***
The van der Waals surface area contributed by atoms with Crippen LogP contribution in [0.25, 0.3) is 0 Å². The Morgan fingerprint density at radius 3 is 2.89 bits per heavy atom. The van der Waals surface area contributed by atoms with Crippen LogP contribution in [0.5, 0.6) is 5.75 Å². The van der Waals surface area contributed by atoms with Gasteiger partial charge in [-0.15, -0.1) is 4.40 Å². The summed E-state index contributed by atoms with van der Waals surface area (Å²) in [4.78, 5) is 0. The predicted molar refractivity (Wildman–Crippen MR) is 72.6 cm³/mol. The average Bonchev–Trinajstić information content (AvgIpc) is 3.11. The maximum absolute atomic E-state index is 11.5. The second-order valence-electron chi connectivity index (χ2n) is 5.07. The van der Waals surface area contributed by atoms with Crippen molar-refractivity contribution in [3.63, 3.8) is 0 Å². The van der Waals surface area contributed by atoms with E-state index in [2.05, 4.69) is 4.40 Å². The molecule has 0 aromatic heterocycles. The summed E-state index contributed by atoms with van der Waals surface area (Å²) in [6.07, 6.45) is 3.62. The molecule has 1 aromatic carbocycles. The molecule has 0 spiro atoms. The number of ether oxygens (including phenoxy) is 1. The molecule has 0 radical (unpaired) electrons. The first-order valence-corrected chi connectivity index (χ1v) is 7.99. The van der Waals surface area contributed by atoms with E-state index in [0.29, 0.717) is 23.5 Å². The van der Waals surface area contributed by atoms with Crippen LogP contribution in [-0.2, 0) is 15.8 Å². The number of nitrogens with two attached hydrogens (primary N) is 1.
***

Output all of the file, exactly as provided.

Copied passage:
The van der Waals surface area contributed by atoms with Crippen LogP contribution in [0.25, 0.3) is 0 Å². The Morgan fingerprint density at radius 3 is 2.89 bits per heavy atom. The van der Waals surface area contributed by atoms with Crippen LogP contribution in [0.5, 0.6) is 5.75 Å². The van der Waals surface area contributed by atoms with Gasteiger partial charge in [-0.15, -0.1) is 4.40 Å². The summed E-state index contributed by atoms with van der Waals surface area (Å²) in [4.78, 5) is 0. The predicted molar refractivity (Wildman–Crippen MR) is 72.6 cm³/mol. The average Bonchev–Trinajstić information content (AvgIpc) is 3.11. The maximum absolute atomic E-state index is 11.5. The second-order valence-electron chi connectivity index (χ2n) is 5.07. The van der Waals surface area contributed by atoms with Crippen molar-refractivity contribution in [3.63, 3.8) is 0 Å². The van der Waals surface area contributed by atoms with E-state index in [2.05, 4.69) is 4.40 Å². The molecule has 0 aromatic heterocycles. The summed E-state index contributed by atoms with van der Waals surface area (Å²) in [6.07, 6.45) is 3.62. The molecule has 1 aromatic carbocycles. The molecule has 0 spiro atoms. The number of ether oxygens (including phenoxy) is 1. The molecule has 0 radical (unpaired) electrons. The first-order valence-corrected chi connectivity index (χ1v) is 7.99. The van der Waals surface area contributed by atoms with E-state index in [0.29, 0.717) is 23.5 Å². The van der Waals surface area contributed by atoms with Crippen LogP contribution in [-0.2, 0) is 15.8 Å². The number of nitrogens with two attached hydrogens (primary N) is 1.